Percy and Connie Emert of Jersey Shore, Pennsylvania, trap squirrels in their yard to protect their bird feeders from raids. They normally release the squirrels elsewhere, but one squirrel stood out from the rest. Connie Emert saw a purple squirrel several times, but her husband did not believe her. Then it was caught in their squirrel trap Sunday and photographed. They relocated the purple squirrel on Tuesday, but those who saw the pictures are trying to figure out where the color came from. One theory is that it fell into a portable toilet and was covered in chemicals. Another is that it ingested too much bromide from molluscs or some other source. Or it could have been dyed. (Thanks, Brendan!)

Don't Bring a Crack Pipe to Drug Court

Stanley Ramos was arrested in Manatee County, Florida, on New Year's Eve for possession of a crack pipe, which a sheriff's deputy said was in plain view in Ramos' backpack. Ramos had a hearing Tuesday in connection with the case at the Manatee County Courthouse. As he was passing through the building's security checkpoint, he was found to be in possession of another crack pipe. Ramos completed his court appearance and was then arrested on a second charge of possessing drug paraphernalia.

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NASA, JPL-Caltech
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Space
It's Official: Uranus Smells Like Farts
NASA, JPL-Caltech
NASA, JPL-Caltech

Poor Uranus: After years of being the butt of many schoolyard jokes, the planet's odor lives up to the unfortunate name. According to a new study by researchers at the University of Oxford and other institutions, published in the journal Nature Astronomy, the upper layer of Uranus's atmosphere consists largely of hydrogen sulfide—the same compound that gives farts their putrid stench.

Scientists have long suspected that the clouds floating over Uranus contained hydrogen sulfide, but the compound's presence wasn't confirmed until recently. Certain gases absorb infrared light from the Sun. By analyzing the infrared light patterns in the images they captured using the Gemini North telescope in Hawaii, astronomers were able to get a clearer picture of Uranus's atmospheric composition.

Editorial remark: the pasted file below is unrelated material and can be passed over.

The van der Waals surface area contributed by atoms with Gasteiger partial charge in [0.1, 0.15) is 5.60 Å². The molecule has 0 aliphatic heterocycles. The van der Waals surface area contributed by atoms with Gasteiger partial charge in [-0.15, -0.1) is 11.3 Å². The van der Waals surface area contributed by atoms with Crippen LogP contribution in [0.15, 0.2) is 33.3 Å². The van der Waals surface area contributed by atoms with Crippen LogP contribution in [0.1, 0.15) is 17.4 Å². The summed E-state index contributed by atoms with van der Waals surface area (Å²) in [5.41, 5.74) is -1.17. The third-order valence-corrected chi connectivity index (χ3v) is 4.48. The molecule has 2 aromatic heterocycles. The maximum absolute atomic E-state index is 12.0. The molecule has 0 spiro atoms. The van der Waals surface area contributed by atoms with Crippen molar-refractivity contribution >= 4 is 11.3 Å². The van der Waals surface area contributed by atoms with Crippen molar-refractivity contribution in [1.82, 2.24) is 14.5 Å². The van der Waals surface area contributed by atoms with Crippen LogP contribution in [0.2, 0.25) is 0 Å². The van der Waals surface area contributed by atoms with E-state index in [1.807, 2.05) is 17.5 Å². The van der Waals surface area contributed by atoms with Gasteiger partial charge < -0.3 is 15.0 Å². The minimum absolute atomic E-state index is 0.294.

On top of making farts smelly, hydrogen sulfide is also responsible for giving sewers and rotten eggs their signature stink. But the gas's presence on Uranus has value beyond making scientists giggle: It could unlock secrets about the formation of the solar system. Unlike Uranus (and most likely its fellow ice giant Neptune), the gas giants Saturn and Jupiter show no evidence of hydrogen sulfide in their upper atmospheres. Instead they contain ammonia, the same toxic compound used in some heavy-duty cleaners.

"During our solar system's formation, the balance between nitrogen and sulfur (and hence ammonia and Uranus’s newly detected hydrogen sulfide) was determined by the temperature and location of planet’s formation," research team member Leigh Fletcher, of the University of Leicester, said in a press statement. In other words, the gases in Uranus's atmosphere may be able to tell us where in the solar system the planet formed before it migrated to its current spot.

From far away, Uranus's hydrogen sulfide content marks an exciting discovery, but up close it's a silent but deadly killer. In large enough concentrations, the compound is lethal to humans. But if someone were to walk on Uranus without a spacesuit, that would be the least of their problems: The -300°F temperatures and hydrogen, helium, and methane gases at ground level would be instantly fatal.

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8 Allegedly Cursed Places
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iStock

Some of the most picturesque spots in the world hide legends of a curse. Castles, islands, rivers, and more have supposedly suffered spooky misfortunes as the result of a muttered hex cast after a perceived slight—whether it's by a maligned monk or a mischievous pirate. Below are eight such (allegedly) unfortunate locations.